US immigration agency to slash overseas presence

The US immigration agency plans to significantly reduce its presence abroad, according to an internal email seen by Reuters and current and former US officials, in an effort to shift resources to domestic offices that took some career officials by surprise.

US Citizenship and Immigration Services Director Francis Cissna, in an email message to agency employees, announced plans for closure of the international field offices and the said plans called for shifting those duties to US-based agency offices and American consulates and embassies abroad.

“I believe by doing so, we will better leverage our funds to address backlogs in the United States while also leveraging existing Department of State resources at post,” Cissna wrote. “Change can be difficult and can cause consternation. I want to assure you we will work to make this as smooth a transition as possible for each of our USCIS staff while also ensuring that those utilizing our services may continue to do so and our agency operations continue undisrupted.”

US Citizenship and Immigration Services (USCIS), operates under the Department of Homeland Security and currently operates 23 offices overseas, scattered across Latin America, Europe and Asia, according to the agency’s website.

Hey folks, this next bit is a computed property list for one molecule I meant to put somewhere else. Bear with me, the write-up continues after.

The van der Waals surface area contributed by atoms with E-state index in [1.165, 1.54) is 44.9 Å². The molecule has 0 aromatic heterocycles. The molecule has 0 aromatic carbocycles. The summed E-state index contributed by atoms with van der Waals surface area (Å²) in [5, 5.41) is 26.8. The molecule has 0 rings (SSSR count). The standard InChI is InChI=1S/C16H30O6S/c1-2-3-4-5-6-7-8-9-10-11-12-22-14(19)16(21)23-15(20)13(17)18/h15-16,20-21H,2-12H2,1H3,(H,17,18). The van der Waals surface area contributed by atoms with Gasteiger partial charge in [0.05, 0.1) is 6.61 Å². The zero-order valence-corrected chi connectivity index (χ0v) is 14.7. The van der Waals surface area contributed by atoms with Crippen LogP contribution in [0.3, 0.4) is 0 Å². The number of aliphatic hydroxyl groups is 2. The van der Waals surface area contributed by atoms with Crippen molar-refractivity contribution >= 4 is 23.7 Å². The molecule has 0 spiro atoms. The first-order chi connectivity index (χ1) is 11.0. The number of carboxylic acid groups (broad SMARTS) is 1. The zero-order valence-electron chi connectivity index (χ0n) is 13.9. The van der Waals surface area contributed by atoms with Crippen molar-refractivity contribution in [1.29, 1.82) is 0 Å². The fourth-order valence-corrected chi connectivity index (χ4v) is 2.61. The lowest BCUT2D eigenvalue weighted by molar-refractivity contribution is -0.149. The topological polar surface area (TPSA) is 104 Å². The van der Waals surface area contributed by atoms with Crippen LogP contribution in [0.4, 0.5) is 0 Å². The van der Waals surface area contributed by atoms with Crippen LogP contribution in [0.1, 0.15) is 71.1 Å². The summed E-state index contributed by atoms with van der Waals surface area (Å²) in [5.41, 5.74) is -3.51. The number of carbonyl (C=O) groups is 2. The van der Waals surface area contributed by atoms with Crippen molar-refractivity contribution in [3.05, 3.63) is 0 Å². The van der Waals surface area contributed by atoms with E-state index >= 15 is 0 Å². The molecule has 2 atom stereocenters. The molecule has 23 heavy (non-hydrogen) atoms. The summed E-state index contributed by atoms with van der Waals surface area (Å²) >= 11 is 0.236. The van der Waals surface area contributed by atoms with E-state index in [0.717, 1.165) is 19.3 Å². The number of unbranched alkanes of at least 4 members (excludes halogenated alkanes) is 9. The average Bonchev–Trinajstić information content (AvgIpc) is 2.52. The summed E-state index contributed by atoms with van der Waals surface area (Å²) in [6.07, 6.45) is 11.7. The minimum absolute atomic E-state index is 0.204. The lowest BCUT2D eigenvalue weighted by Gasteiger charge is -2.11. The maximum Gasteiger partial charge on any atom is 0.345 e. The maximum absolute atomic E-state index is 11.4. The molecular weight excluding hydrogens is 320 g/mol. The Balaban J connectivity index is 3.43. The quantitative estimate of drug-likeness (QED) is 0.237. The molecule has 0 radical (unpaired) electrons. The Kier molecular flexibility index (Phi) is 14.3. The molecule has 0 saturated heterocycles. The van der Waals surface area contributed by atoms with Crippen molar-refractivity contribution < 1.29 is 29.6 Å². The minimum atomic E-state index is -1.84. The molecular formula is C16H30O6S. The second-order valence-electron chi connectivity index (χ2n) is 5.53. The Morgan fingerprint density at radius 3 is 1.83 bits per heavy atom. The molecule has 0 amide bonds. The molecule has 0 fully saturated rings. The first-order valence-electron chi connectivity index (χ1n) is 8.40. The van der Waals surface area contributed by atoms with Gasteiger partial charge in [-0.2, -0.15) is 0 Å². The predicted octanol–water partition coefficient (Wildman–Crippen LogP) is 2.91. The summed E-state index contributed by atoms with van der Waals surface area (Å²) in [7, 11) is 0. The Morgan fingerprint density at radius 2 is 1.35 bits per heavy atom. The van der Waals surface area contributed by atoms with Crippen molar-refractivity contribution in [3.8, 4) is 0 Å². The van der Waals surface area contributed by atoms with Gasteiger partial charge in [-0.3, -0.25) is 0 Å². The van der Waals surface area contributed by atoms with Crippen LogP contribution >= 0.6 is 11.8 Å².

“It is a pullback from the international presence of USCIS,” said León Rodríguez. Rodriguez, who served as the USCIS director under the Obama administration, also said that the shift may have been aimed at cutting costs and that most duties now performed internationally by USCIS likely will be delegated to US consulates abroad.

The USCIS offices are in-charge of a number of services, including helping Americans who want to bring relatives to the United States, processing refugee applications, enabling overseas citizenship applications and assisting US citizens who want to adopt foreign children, according to the official USCIS website.

The international offices can also process naturalization of US military service members who are not already US citizens. USCIS officers abroad also look for fraud in visa applications and provide technical immigration advice to other US government officials.

“They are doing an across-the-board effort to dismantle the capacity of this country to process refugees and immigrants legally,” said Mark Hetfield, president of the US refugee assistance organization HIAS. “It is not consistent with what President Trump said in the State of the Union (address), which is that he wants immigrants to come here, that he wants them to come here legally.”

“This is another example of the administration pulling up the drawbridge,” Hetfield added.


Konark Bassi

Konark, a great human being by nature is also a good learner and a deep thinker. Konark portrays his incredible writing skills into journalism and writes what he finds authentic and acceptable. He is a good social worker and enjoys his time caring for others.

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